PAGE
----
Protesters disrupt Chicago Board of Education meeting
Closing troubled schools is controversial. Yesterday that controversy reached new levels in Chicago: protesters took over the Board of Education meeting.
Proposed school closings in Chicago were NOT up for a vote yesterday, and it wasn’t what CEO Jean-Claude Brizard was planning to talk about….
BRIZARD: Good morning, Mr. President, members of the Board of Education, members of the public…
SHOUT: MIC CHECK!!
RESPONSE: MIC CHECK!!
In the audience, parent Adourthus McDowell stood up. CPS security guards quickly surrounded him. But others in the packed room-- lot of others-- echoed his shouts.
SHOUT/RESPONSE: Children have died—literally and spiritually—because of your policies. You have produced chaos. Mayor Emanuel you should be ashamed.
McDowell says dozens of school closings have left neighborhoods in disarray.
Board members and district officials stared out at McDowell and the chanting audience. Board president David Vitale waited for them to finish.
VITALE: CEO Brizard, Sorry for the interruption. I hope they all feel better now, and they’ve gotten it out of their system, and we can get on with the business of the…
BRIZARD: So good morning. Our approved FY12 budget includes…
But things were not going back to normal.
Security guards escorted protesters out of the board chambers. but as quickly the leader could be removed, someone else took up the chant. Then this:
VITALE: I’d entertain a motion for us to go into closed session.
Five ayes, no nays. Board members and district officials hustled out a back door and into closed session while the chants continued.
Parents, teachers and activists who’d shown up at 5AM to stand in line for a turn to address the board looked at each other. WHAT NOW? Some had slept overnight at CPS for a chance to address the board. (The school district bought them donuts in the morning.)
Jesse Sharkey, vice president of the Chicago Teachers Union, a former high school teacher with some obvious practice at classroom management… took the reins.
SHARKEY: OK, We’re just going to proceed with people’s testimony. If the board comes back obviously they’ll figure out how they want to make the meeting proceed at this point. Um, who’s my first speaker? (Right here!) Go ahead.
For nearly two completely surreal hours, Chicagoans mad at 10 years of school closures stepped up to the podium and spoke to empty chairs… CPS’s audio/video guy turned the cameras back on, and testimony was piped over the TVs again in the board chambers—like any other meeting.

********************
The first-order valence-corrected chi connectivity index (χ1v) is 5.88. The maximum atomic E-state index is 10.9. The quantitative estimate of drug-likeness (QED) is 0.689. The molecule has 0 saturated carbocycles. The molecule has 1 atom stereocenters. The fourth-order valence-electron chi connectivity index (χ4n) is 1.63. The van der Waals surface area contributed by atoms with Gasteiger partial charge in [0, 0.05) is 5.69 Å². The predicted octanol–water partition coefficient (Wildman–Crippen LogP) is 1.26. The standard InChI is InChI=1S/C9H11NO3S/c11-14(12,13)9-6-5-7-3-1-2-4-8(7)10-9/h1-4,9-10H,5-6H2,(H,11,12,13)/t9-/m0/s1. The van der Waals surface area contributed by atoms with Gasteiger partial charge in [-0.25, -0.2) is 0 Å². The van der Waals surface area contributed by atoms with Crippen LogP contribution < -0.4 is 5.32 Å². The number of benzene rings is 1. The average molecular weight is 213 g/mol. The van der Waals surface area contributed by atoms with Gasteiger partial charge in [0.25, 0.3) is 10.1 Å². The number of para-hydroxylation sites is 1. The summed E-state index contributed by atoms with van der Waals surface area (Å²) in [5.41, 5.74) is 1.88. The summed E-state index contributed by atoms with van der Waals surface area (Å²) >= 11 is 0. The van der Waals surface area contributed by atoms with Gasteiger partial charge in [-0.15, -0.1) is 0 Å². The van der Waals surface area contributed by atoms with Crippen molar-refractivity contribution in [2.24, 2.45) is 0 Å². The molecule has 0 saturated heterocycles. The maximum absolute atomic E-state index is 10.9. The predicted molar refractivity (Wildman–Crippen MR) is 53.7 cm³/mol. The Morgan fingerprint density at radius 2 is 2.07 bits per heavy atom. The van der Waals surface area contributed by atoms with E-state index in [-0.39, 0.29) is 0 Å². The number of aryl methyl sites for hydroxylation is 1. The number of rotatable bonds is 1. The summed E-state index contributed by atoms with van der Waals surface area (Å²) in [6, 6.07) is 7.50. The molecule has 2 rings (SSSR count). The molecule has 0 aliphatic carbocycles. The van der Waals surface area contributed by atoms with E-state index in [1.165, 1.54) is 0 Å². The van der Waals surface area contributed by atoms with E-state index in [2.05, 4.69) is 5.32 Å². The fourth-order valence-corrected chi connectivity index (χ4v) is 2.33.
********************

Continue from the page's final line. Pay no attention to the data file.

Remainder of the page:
It was zany, protesters pleading with invisible school officials for their voices to be heard.
Math teacher Jason Cooper looked diligently up from his paper at the absent board members as he read his testimony. He and every other teacher at Crane High School will be given a pink slip at the end of this year.
COOPER: Will you support us, not by closing us, but by investing in us and in our students—in their current schools? Thank you.
Eventually the board returned. Just a fraction of the public was left, including James Murphy, whose testimony sounded a lot like the rest of the meeting.
MURPHY: Next time, we’re not taking over a board meeting. We’re going to reopen our schools—because these are our children.
Murphy, a PhD student in Philosophy, is part of “Occupy Chicago.” That group is joining forces with many who feel there are two school systems in Chicago, one for the haves, one for the have-nots.
Murphy says the next step will be to actually take over schools.
Board president Vitale said no one’s made any final decisions about this year’s proposed school closings. And the Board wants to hear from the public.
VITALE: We regret what happened today, and the way that it happened. We regret that not everybody who may want to have been heard could be heard. I hope those people who did disrupt the meeting realize that they prevented people from being heard rather than helping them being heard.
Pro-charter school advocates in particular were frustrated. They said for every activist protesting school closings, there are thousands of kids who need better schools.
Near the end of the meeting, board members voted unanimously to authorize 12 new charter schools—some of which likely will be housed in closed school buildings. The board votes on the school closings and turnarounds in February.
Linda Lutton. WBEZ.
LaCreshia Birts contributed reporting.
LISTEN TO UNFILTERED AUDIO of the Board of Education meeting by clicking under "EXTRAS" below.